3
$\begingroup$

Trying to find an estimate for the stellar mass of the MW galaxy, I found this paper and the estimated stellar mass is $~6.5 \times 10^{10} M_{\odot}$. I was also trying to understand the methods used to determine this number, one of them used the measured luminosity of the MW and then multiplying it by the mass-to-luminosity ratio.

Anyways, I am actually not interested in the methods now, but there is still one question that confuses me. Could this estimated stellar mass by some sort of error have a significant part of it in non-luminous matter like brown dwarfs ? Like if there exists hundreds of billions of brown dwarfs, then are their masses considered dark matter or they are included in the stellar mass ? In other words, are the methods used reliable enough to be able to count only the luminous part of the mass ?

I ask this because I know there is still missing baryonic matter, so how can we be sure that what we are calculating is actually the stars and not other dim objects ?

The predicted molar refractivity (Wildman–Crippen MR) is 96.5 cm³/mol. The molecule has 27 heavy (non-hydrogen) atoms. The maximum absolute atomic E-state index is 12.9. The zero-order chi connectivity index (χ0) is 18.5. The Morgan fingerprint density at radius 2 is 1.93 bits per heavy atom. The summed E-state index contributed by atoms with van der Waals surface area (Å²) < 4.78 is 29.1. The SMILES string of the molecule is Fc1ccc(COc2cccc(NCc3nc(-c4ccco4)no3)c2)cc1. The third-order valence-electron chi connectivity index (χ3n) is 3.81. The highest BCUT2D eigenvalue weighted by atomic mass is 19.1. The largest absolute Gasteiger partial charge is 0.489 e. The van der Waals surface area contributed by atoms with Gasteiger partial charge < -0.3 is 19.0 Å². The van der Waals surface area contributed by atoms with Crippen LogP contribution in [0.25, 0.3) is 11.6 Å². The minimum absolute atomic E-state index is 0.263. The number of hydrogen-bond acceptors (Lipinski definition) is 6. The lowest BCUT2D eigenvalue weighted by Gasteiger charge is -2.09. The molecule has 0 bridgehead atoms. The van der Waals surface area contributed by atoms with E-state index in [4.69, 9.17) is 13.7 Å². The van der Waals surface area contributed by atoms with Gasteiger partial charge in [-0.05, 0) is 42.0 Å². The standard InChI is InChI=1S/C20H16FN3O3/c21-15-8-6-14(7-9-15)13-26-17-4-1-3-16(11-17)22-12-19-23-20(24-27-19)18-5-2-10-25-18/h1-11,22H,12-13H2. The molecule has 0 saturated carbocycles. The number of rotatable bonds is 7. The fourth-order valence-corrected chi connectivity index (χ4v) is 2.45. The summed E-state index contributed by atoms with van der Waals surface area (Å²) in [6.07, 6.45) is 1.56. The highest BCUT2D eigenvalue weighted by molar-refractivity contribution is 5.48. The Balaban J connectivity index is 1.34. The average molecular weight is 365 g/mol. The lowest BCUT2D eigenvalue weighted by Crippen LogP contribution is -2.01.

$\endgroup$
2
$\begingroup$

In another closely related question (According to the initial mass function, should there be more brown dwarfs than red dwarfs? ), I showed that the number of brown dwarfs (with $M<0.075M_{\odot}$) is a factor of five smaller than the number of red dwarf stars (stars with $0.075<M/M_{odot}<0.5$), using the widely adopted Chabrier (2005) lognormal initial mass function (IMF). The approximate correctness of this analytic IMF has been demonstrated using censuses of stars and brown dwarfs in young open clusters (e.g. Andersen et al. 2008 ).

Given that the average red dwarf in this calculation has a mass of about $0.2 M_{\odot}$ and the average brown dwarf a mass of about $0.06M_{\odot}$, you can easily see that the total mass in brown dwarfs is only about 6 percent of that in red dwarfs and a very small component of the baryonic mass of the Galaxy. Therefore brown dwarfs are not responsible for baryonic dark matter. As the luminosities of these low-mass objects scales roughly as $M^3$, you can also see that brown dwarfs contribute almost nothing to the luminosity of a Galaxy.

Turning directly to your question - how does the presence of brown dwarfs affect the mass-to-luminosity ratio? Well, they contribute a few percent to the numerator and almost nothing to the denominator.

Therefore, at most, brown dwarfs may add a few percent to the stellar mass determined from a Galaxy's luminosity.

$\endgroup$

Your Answer

By clicking “Post Your Answer”, you agree to our terms of service, privacy policy and cookie policy

Not the answer you're looking for? Browse other questions tagged or ask your own question.